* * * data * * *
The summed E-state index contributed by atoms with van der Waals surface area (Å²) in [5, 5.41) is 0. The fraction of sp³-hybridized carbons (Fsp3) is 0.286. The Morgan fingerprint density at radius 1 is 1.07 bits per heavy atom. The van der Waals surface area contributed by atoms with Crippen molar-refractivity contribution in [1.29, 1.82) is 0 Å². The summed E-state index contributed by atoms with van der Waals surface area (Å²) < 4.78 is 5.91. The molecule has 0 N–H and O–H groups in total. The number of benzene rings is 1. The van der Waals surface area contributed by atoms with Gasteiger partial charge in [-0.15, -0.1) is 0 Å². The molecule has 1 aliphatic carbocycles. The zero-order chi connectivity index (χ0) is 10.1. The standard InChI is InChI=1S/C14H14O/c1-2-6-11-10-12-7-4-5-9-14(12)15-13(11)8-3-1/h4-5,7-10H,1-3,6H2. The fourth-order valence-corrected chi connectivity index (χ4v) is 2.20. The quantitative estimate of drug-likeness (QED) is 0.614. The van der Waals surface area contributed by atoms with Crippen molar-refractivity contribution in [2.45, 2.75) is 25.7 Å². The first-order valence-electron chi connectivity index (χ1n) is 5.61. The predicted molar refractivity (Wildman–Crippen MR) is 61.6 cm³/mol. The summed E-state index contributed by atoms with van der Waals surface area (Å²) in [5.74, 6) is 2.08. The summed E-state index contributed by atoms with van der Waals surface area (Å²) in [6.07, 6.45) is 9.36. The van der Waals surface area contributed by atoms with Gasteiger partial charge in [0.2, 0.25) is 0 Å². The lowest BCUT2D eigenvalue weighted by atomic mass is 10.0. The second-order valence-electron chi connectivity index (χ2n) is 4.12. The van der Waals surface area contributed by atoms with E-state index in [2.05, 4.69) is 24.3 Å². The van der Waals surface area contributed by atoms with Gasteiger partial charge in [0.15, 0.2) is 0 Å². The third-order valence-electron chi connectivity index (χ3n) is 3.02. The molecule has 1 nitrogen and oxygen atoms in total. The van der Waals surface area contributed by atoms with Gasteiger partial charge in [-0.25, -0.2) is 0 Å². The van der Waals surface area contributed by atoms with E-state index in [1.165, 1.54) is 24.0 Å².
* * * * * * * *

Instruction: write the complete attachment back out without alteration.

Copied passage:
The summed E-state index contributed by atoms with van der Waals surface area (Å²) in [5, 5.41) is 0. The fraction of sp³-hybridized carbons (Fsp3) is 0.286. The Morgan fingerprint density at radius 1 is 1.07 bits per heavy atom. The van der Waals surface area contributed by atoms with Crippen molar-refractivity contribution in [1.29, 1.82) is 0 Å². The summed E-state index contributed by atoms with van der Waals surface area (Å²) < 4.78 is 5.91. The molecule has 0 N–H and O–H groups in total. The number of benzene rings is 1. The van der Waals surface area contributed by atoms with Gasteiger partial charge in [-0.15, -0.1) is 0 Å². The molecule has 1 aliphatic carbocycles. The zero-order chi connectivity index (χ0) is 10.1. The standard InChI is InChI=1S/C14H14O/c1-2-6-11-10-12-7-4-5-9-14(12)15-13(11)8-3-1/h4-5,7-10H,1-3,6H2. The fourth-order valence-corrected chi connectivity index (χ4v) is 2.20. The quantitative estimate of drug-likeness (QED) is 0.614. The van der Waals surface area contributed by atoms with Crippen molar-refractivity contribution in [2.45, 2.75) is 25.7 Å². The first-order valence-electron chi connectivity index (χ1n) is 5.61. The predicted molar refractivity (Wildman–Crippen MR) is 61.6 cm³/mol. The summed E-state index contributed by atoms with van der Waals surface area (Å²) in [5.74, 6) is 2.08. The summed E-state index contributed by atoms with van der Waals surface area (Å²) in [6.07, 6.45) is 9.36. The van der Waals surface area contributed by atoms with Gasteiger partial charge in [0.2, 0.25) is 0 Å². The lowest BCUT2D eigenvalue weighted by atomic mass is 10.0. The second-order valence-electron chi connectivity index (χ2n) is 4.12. The van der Waals surface area contributed by atoms with E-state index in [2.05, 4.69) is 24.3 Å². The van der Waals surface area contributed by atoms with Gasteiger partial charge in [0.15, 0.2) is 0 Å². The third-order valence-electron chi connectivity index (χ3n) is 3.02. The molecule has 1 nitrogen and oxygen atoms in total. The van der Waals surface area contributed by atoms with Gasteiger partial charge in [-0.25, -0.2) is 0 Å². The van der Waals surface area contributed by atoms with E-state index in [1.165, 1.54) is 24.0 Å².